What St. Paul’s Conversion Teaches Us

News: Commentary
by Fr. Paul John Kalchik  •  ChurchMilitant.com  •  January 24, 2024   

Lessons for a lifetime

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Saint Paul's conversion — marked by the Church on Jan. 25 — is a favorite feast day for many people, as well as a favorite subject for artists. But its dramatic portrayal on canvas has at times left the erroneous impression that the once-prolific persecutor of the faithful experienced instant spiritual transformation.

In his epistle to the Galatians, we hear St. Paul talk about this transformation. He explains how he went from being a zealous practitioner of Pharisaic Judaism to becoming a staunch believer in Christ. He went full circle, from persecuting Christians to being persecuted — even being martyred: 

For you heard of my former way of life in Judaism, how I persecuted the Church of God beyond measure and tried to destroy it, and progressed in Judaism beyond many of my contemporaries among my race, since I was even more a zealot for my ancestral traditions. But when God, Who from my mother's womb had set me apart and called me through His grace, was pleased to reveal His Son to me, so that I might proclaim Him to the Gentiles, I did not immediately consult flesh and blood, nor did I go up to Jerusalem to those who were apostles before me; rather, I went into Arabia and then returned to Damascus. Then, after three years, I went up to Jerusalem to confer with Peter and remained with him for fifteen days. (Galatians 1:13-18)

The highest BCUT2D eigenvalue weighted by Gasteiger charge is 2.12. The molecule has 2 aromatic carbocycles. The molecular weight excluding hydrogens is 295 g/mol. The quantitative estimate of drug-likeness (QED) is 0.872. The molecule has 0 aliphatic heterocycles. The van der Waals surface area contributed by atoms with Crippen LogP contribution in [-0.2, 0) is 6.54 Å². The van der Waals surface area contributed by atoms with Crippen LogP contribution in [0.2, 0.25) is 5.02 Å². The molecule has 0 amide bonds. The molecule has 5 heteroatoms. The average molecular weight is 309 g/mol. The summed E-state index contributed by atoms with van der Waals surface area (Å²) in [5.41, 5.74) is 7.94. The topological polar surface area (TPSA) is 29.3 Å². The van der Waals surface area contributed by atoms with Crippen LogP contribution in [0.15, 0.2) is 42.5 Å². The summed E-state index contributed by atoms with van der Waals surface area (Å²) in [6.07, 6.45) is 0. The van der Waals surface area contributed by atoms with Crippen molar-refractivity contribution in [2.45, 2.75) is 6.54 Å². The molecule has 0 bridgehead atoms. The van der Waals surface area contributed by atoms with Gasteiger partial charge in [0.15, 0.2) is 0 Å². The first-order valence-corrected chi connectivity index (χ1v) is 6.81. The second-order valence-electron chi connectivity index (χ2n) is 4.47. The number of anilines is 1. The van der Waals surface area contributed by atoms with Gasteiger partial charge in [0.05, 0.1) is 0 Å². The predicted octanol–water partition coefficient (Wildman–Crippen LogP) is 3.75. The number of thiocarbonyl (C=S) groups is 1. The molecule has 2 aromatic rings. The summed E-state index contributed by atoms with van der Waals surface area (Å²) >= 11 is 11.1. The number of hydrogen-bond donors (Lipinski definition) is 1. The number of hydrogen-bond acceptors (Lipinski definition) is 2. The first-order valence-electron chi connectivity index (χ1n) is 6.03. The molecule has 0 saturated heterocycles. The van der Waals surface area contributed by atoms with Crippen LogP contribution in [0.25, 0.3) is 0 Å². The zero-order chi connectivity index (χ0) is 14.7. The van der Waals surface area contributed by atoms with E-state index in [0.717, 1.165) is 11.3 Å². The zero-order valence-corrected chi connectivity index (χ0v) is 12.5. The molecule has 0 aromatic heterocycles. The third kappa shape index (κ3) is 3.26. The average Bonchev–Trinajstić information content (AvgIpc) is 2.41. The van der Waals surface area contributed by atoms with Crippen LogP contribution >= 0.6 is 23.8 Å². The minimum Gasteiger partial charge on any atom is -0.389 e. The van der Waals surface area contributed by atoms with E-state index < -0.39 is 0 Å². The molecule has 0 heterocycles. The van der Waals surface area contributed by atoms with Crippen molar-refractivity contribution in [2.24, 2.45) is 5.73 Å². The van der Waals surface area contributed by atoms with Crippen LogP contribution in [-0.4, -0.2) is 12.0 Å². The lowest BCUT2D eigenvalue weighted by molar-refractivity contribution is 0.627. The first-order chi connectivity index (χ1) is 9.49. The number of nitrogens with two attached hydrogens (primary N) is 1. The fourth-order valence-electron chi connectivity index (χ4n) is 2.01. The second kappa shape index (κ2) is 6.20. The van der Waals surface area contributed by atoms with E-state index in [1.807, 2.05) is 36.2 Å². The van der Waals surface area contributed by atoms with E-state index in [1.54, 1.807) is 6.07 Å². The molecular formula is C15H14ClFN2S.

Saul, as he was known before his conversion, was not a man who woke up one morning from a dream and decided to put an irreligious life of sin and debauchery behind him. From his youth, he was a devout Jew who practiced his faith religiously and, as far as he was concerned, lived an exemplary life up to his conversion.

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Domenico Morelli's "The Conversion of St. Paul" (1876)

All of us know people who, like Saul, are so confident in themselves that they never once question the validity of their beliefs. It's often clear to everyone around them that they, in certain respects, "have blinders on."

Our Lord's summons to Saul, which manifested as a bout of blindness, aptly describes Saul's spiritual state at the time as well as his physical state. The conversion described in Scripture was not a moment of revelation that made Saul instantly different; it was a catalyst that began God's relationship with him.

Saul's conversion was about coming to a deeper understanding of who God is and that Jesus is God. The moment he was touched by God was merely the beginning. 

Blind From Day One

Saint Luke, who knew the great Christian persecutor well, describes in Acts 9:1-8 the specifics of his friend's conversion: